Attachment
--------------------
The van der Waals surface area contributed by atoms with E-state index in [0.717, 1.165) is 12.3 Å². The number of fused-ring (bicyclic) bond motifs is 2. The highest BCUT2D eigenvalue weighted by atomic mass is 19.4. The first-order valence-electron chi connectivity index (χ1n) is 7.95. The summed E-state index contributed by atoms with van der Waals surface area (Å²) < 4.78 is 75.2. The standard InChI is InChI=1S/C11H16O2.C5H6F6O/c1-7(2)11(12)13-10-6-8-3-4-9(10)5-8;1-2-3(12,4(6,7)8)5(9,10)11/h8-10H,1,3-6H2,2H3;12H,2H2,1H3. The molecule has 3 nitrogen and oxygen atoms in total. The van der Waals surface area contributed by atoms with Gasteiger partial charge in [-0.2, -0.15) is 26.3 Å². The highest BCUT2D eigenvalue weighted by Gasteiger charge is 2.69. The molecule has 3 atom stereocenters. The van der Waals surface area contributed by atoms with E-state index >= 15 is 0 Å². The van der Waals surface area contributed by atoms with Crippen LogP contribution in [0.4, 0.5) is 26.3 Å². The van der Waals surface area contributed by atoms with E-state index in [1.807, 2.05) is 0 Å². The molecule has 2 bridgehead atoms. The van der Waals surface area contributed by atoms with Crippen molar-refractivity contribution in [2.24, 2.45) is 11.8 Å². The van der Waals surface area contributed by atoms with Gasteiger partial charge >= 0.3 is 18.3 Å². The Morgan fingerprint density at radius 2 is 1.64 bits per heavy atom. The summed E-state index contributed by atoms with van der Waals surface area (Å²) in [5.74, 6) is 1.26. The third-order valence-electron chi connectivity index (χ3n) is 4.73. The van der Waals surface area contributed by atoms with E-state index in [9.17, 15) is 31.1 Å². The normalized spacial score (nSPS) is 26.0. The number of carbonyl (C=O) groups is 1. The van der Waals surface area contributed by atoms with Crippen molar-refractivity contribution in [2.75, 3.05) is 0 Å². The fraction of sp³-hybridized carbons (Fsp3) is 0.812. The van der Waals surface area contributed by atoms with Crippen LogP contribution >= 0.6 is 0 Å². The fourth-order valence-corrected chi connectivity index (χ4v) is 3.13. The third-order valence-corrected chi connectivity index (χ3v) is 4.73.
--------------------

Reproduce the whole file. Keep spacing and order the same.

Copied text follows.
The van der Waals surface area contributed by atoms with E-state index in [0.717, 1.165) is 12.3 Å². The number of fused-ring (bicyclic) bond motifs is 2. The highest BCUT2D eigenvalue weighted by atomic mass is 19.4. The first-order valence-electron chi connectivity index (χ1n) is 7.95. The summed E-state index contributed by atoms with van der Waals surface area (Å²) < 4.78 is 75.2. The standard InChI is InChI=1S/C11H16O2.C5H6F6O/c1-7(2)11(12)13-10-6-8-3-4-9(10)5-8;1-2-3(12,4(6,7)8)5(9,10)11/h8-10H,1,3-6H2,2H3;12H,2H2,1H3. The molecule has 3 nitrogen and oxygen atoms in total. The van der Waals surface area contributed by atoms with Gasteiger partial charge in [-0.2, -0.15) is 26.3 Å². The highest BCUT2D eigenvalue weighted by Gasteiger charge is 2.69. The molecule has 3 atom stereocenters. The van der Waals surface area contributed by atoms with E-state index >= 15 is 0 Å². The van der Waals surface area contributed by atoms with Crippen LogP contribution in [0.4, 0.5) is 26.3 Å². The van der Waals surface area contributed by atoms with E-state index in [1.807, 2.05) is 0 Å². The molecule has 2 bridgehead atoms. The van der Waals surface area contributed by atoms with Crippen molar-refractivity contribution in [2.24, 2.45) is 11.8 Å². The van der Waals surface area contributed by atoms with Gasteiger partial charge >= 0.3 is 18.3 Å². The Morgan fingerprint density at radius 2 is 1.64 bits per heavy atom. The summed E-state index contributed by atoms with van der Waals surface area (Å²) in [5.74, 6) is 1.26. The third-order valence-electron chi connectivity index (χ3n) is 4.73. The van der Waals surface area contributed by atoms with E-state index in [9.17, 15) is 31.1 Å². The normalized spacial score (nSPS) is 26.0. The number of carbonyl (C=O) groups is 1. The van der Waals surface area contributed by atoms with Crippen molar-refractivity contribution in [2.75, 3.05) is 0 Å². The fraction of sp³-hybridized carbons (Fsp3) is 0.812. The van der Waals surface area contributed by atoms with Crippen LogP contribution >= 0.6 is 0 Å². The fourth-order valence-corrected chi connectivity index (χ4v) is 3.13. The third-order valence-corrected chi connectivity index (χ3v) is 4.73.